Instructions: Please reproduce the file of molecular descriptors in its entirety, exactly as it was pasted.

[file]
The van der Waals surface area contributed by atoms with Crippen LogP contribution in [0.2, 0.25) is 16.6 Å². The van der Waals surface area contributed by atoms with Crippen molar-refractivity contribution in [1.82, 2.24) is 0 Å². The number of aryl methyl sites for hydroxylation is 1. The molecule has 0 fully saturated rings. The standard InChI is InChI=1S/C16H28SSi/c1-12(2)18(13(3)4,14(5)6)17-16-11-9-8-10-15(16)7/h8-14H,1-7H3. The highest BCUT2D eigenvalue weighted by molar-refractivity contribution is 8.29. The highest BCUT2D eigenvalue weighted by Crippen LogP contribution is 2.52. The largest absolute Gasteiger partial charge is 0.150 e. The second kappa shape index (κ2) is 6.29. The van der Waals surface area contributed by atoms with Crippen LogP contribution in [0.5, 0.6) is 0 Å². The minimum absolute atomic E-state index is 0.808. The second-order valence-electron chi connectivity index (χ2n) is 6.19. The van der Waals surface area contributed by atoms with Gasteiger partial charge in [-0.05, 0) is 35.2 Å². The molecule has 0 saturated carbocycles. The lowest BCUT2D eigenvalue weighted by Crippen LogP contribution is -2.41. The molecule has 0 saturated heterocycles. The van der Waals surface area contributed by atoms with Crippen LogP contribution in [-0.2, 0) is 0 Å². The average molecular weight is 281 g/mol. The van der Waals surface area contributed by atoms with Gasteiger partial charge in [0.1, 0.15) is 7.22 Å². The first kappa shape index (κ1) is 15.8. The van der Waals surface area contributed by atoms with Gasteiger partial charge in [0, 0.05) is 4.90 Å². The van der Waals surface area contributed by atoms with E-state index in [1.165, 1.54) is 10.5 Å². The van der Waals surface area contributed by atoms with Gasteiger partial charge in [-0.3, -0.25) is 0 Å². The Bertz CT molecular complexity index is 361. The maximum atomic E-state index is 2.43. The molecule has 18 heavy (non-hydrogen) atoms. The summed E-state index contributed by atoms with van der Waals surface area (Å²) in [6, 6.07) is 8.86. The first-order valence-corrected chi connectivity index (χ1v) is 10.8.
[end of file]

The van der Waals surface area contributed by atoms with Crippen LogP contribution in [0.2, 0.25) is 16.6 Å². The van der Waals surface area contributed by atoms with Crippen molar-refractivity contribution in [1.82, 2.24) is 0 Å². The number of aryl methyl sites for hydroxylation is 1. The molecule has 0 fully saturated rings. The standard InChI is InChI=1S/C16H28SSi/c1-12(2)18(13(3)4,14(5)6)17-16-11-9-8-10-15(16)7/h8-14H,1-7H3. The highest BCUT2D eigenvalue weighted by molar-refractivity contribution is 8.29. The highest BCUT2D eigenvalue weighted by Crippen LogP contribution is 2.52. The largest absolute Gasteiger partial charge is 0.150 e. The second kappa shape index (κ2) is 6.29. The van der Waals surface area contributed by atoms with Crippen LogP contribution in [0.5, 0.6) is 0 Å². The minimum absolute atomic E-state index is 0.808. The second-order valence-electron chi connectivity index (χ2n) is 6.19. The van der Waals surface area contributed by atoms with Gasteiger partial charge in [-0.05, 0) is 35.2 Å². The molecule has 0 saturated carbocycles. The lowest BCUT2D eigenvalue weighted by Crippen LogP contribution is -2.41. The molecule has 0 saturated heterocycles. The van der Waals surface area contributed by atoms with Crippen LogP contribution in [-0.2, 0) is 0 Å². The average molecular weight is 281 g/mol. The van der Waals surface area contributed by atoms with Gasteiger partial charge in [0.1, 0.15) is 7.22 Å². The first kappa shape index (κ1) is 15.8. The van der Waals surface area contributed by atoms with Gasteiger partial charge in [0, 0.05) is 4.90 Å². The van der Waals surface area contributed by atoms with E-state index in [1.165, 1.54) is 10.5 Å². The van der Waals surface area contributed by atoms with Gasteiger partial charge in [-0.3, -0.25) is 0 Å². The Bertz CT molecular complexity index is 361. The maximum atomic E-state index is 2.43. The molecule has 18 heavy (non-hydrogen) atoms. The summed E-state index contributed by atoms with van der Waals surface area (Å²) in [6, 6.07) is 8.86. The first-order valence-corrected chi connectivity index (χ1v) is 10.8.